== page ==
reading · slice of life


Sometimes Isabelle surprises me.

Take this morning, for instance. After a rough start to the day, I found Isabelle reading books quietly on the living room floor. I asked her what she wanted for breakfast. She responded, “English muffin with cream cheese, please,” and went right back to her book. So, when it was time for her to come to the table, I was met with, “Not now, I’m reading a book.”

Here’s the thing. I don’t want to stop her from reading, but she needs to eat. So I invited her to bring the book to the table for breakfast. Unlike the other times I’ve made this offer, she opted to come to the table with the book. Despite the fact it was a book (one from the Katie Woo series) she read before, Isabelle was glued to it throughout breakfast. AND — she ate without any reminders, which is almost unheard of. Who is this child? I kept thinking to myself throughout the meal.

After school, and after Isabelle finished her daily reading, I called her over to my desk to look at her spelling words. I offered to make her a word sort. I thought she’d decline, but she said “yes.” I typed up all 15 spelling words in large font and then cut them into pieces. We talked about the word endings (-ed and -ing) and how there were at least three different patterns to the words. She found four patterns independently, but after having a calm discussion about the words, we discovered six different patterns since some words had double letters before the suffixes while other letters lost the e of their base word. Not once did Isabelle push back or argue with me. She stayed engaged the entire time.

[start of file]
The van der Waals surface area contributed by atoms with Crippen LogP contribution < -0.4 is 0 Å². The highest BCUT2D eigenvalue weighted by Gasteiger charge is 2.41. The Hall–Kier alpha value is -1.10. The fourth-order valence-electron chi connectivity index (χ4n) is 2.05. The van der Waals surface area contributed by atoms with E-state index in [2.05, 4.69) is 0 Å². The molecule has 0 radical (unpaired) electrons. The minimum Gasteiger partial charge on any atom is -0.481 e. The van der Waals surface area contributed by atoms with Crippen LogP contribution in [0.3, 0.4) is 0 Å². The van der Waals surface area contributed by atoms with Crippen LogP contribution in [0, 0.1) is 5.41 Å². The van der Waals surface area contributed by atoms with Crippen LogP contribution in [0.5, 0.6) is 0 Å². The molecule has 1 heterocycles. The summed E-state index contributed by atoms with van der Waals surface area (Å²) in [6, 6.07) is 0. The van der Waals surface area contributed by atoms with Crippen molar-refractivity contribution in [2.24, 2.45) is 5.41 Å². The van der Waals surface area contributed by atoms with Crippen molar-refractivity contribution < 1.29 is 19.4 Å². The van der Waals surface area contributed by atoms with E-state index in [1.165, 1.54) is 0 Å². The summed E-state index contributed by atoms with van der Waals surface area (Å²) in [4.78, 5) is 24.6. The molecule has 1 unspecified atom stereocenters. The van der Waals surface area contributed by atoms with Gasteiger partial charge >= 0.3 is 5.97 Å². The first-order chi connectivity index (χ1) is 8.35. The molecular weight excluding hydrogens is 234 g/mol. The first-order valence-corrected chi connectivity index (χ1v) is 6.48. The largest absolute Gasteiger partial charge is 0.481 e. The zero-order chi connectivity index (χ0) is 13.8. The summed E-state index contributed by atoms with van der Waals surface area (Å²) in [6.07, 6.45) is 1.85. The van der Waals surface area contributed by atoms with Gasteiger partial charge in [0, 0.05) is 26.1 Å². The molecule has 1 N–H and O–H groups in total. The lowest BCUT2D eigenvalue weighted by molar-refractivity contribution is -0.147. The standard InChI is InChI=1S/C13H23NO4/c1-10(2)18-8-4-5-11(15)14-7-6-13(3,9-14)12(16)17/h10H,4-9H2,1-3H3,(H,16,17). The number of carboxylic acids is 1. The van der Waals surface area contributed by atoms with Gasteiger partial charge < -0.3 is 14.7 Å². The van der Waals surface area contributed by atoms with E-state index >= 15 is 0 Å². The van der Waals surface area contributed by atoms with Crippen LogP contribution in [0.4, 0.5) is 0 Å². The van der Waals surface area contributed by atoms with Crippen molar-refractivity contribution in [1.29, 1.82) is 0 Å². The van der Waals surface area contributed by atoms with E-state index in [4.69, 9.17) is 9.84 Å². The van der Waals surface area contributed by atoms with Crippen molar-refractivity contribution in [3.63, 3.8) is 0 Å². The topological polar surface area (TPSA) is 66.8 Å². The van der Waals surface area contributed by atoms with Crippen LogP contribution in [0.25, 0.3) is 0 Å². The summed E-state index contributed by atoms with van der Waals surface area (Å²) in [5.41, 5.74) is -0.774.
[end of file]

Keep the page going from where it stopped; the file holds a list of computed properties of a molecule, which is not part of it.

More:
School isn’t always easy for Isabelle. Reading and word work definitely don’t come easily for her. But today, she was eager to engage in both things on her own terms and with a positive attitude. Both were small, surprising victories on my journey of raising a literate human.

9 thoughts on “Surprises

  1. You are a good mother, she is a wonderful child. We’re lucky to have a peak at you as mom and her as she grows. Both mean a lot and teach a lot in the process.

  2. I’m eating these words for breakfast,
    nibbling on an assortment of characters,
    spreading the story along
    the corners of my toast with the
    soft edge of the butter knife, and
    this jam, it tastes of familiarity,
    a mix of imagination and wonder,
    something best chewed slowly
    with passion

    — a poem as comment and I absolutely get that conflict of “you have to eat” with “I love that you’re caught deep in the story” as a parent ….


  3. We had a reading dinner night and a game dinner night weekly when ours were young. In high school, I used young kid games like Rat a Tat Tat since we were short on time. Many lifelong readers read at breakfast, love that she is developing this disposition. She is growing up so fast!!

  4. I love it when you write about your family. Not things don’t always work out, but for this moment, they did. It is definitely a sliceworthy moment to share with us. And for that, I thank you! 🙂

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